We should get Costello to teach them some maths
This person will not be able to appreciate the next course in Spanish literature because he did not build his vocabulary enough. Had he learned his vocabulary well, he would have been able to read about the Spanish history through its own historians, and he would have been able to go to Spain to...
This is why I was very tempted to make the butcher die, no one will dare to take his knives!
Or something like this :smile:
But that is not the problem, the problem is what will happen to the Co-op owner?? Now he can never get his money from the pig farmer! And he is still indebted to the...
I should have used variance instead of distortion, sorry. I mean by "distortion in the ratio" the variance in the ratio between different countries. I, too, didn't mean deviation from 50% ratio.
How large can we expect the distortion in the ratio to be to still be able to say that the intrinsic traits are the main factor in deciding the ratio ?
If the actual distortion is large enough, doesn't this imply that indeed the main factors in deciding the ratio are external conditions ...
@jeffery_winkle
If your claim is true that the male to female ratio in physics is due to something inherent in men and women, then I suppose approximately the same ratio should hold in the different countries worldwide?
It is very easy to disprove the pythagorean theorem! First, bring a ball ...
Not going to finish the proof to avoid spoilers :biggrin:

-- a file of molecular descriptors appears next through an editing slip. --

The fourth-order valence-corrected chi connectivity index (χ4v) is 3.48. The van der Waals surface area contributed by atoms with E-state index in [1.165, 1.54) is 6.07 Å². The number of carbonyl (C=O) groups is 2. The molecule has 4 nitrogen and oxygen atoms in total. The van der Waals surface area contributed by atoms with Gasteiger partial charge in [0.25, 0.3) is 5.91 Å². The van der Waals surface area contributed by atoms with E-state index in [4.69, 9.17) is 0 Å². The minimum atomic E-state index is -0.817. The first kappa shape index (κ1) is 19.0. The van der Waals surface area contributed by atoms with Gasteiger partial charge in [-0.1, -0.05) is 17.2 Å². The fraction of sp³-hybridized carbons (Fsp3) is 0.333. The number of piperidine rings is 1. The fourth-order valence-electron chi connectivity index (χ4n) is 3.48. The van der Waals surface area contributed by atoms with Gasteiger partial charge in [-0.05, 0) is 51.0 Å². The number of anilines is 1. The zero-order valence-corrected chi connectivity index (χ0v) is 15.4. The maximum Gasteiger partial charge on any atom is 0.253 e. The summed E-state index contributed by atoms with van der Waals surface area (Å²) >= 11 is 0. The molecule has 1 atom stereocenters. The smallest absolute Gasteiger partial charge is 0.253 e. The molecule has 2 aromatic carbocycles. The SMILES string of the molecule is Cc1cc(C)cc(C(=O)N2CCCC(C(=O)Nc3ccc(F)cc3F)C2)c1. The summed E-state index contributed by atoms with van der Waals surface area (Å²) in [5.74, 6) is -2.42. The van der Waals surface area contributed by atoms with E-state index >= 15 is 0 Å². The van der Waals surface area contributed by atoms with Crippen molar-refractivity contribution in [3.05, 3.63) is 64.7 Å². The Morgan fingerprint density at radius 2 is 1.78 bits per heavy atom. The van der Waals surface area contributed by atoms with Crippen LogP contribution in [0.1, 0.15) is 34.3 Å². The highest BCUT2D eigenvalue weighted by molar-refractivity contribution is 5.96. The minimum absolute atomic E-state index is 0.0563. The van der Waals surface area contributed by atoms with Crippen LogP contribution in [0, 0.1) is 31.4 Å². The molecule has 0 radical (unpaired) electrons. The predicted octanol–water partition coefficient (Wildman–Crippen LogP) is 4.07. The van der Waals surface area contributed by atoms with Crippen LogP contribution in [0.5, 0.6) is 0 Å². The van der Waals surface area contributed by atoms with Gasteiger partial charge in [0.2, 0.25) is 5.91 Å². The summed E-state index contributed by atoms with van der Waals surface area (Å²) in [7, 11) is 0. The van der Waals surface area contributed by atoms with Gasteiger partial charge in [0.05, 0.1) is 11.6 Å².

Edit:
Although I suppose that an assumption of the theorem is that you are not allowed to bring a ball
It is sometimes difficult to consciously see that one has a certain bias or belief when asked about it directly, but it would reveal itself through a clever question.
This is exactly what @epenguin was talking about.
A very nice feature for readers and helpers alike :smile:
When subscribing to a forum, is it possible to subscribe only to one (or two) of those levels ?
Are you talking about physics calculations or maths calculations ? Are you carrying the algebra all the way to the last step or are you plugging numbers into the equations at the first possible step ?
Can you show us an example of a question with these needless calculations or symbolic...
Then these books will have what you want, you will love them if you like challenging yourself :smile: The Feynman lectures are very insightful, I think they would make the most impact by reading the corresponding chapter in them after finishing the problems of that chapter in your main...
Morin is a problem book, you can use it concurrently with Kleppner as a source of extra problems if you want. Alternatively, you can jump into Purcell right after Kleppner.
However, these books are very physical so do not count on seeing a lot of mathematical proofs there. For a mechanics book...
Along with Boas, the beginning mathematical methods textbook in the UK is:
http://www.amazon.com/dp/0521679710/?tag=pfamazon01-20
See if it has what you want.
That is definitely the case. What I meant was more like, do you have to unlearn things from this book if you want to do mathematics for mathematics later ? Is this book better than other methods books in that aspect ?
I do not understand this statement. K&K problems are never highly computational, and if you understand the answer, it usually does not take too much space to write it.
@Cosmophile: If you are finding the problems difficult, then that is all the more reason to do them. You will never get better...
A very good student might also notice that n and n -1 must swap values when going from n = 10 to 9, and that is only possible if 9 is actually -9. That makes n = 10 the only possible solution. But is this not a bit too much to expect from a high school student ? I think @collinsmark was looking...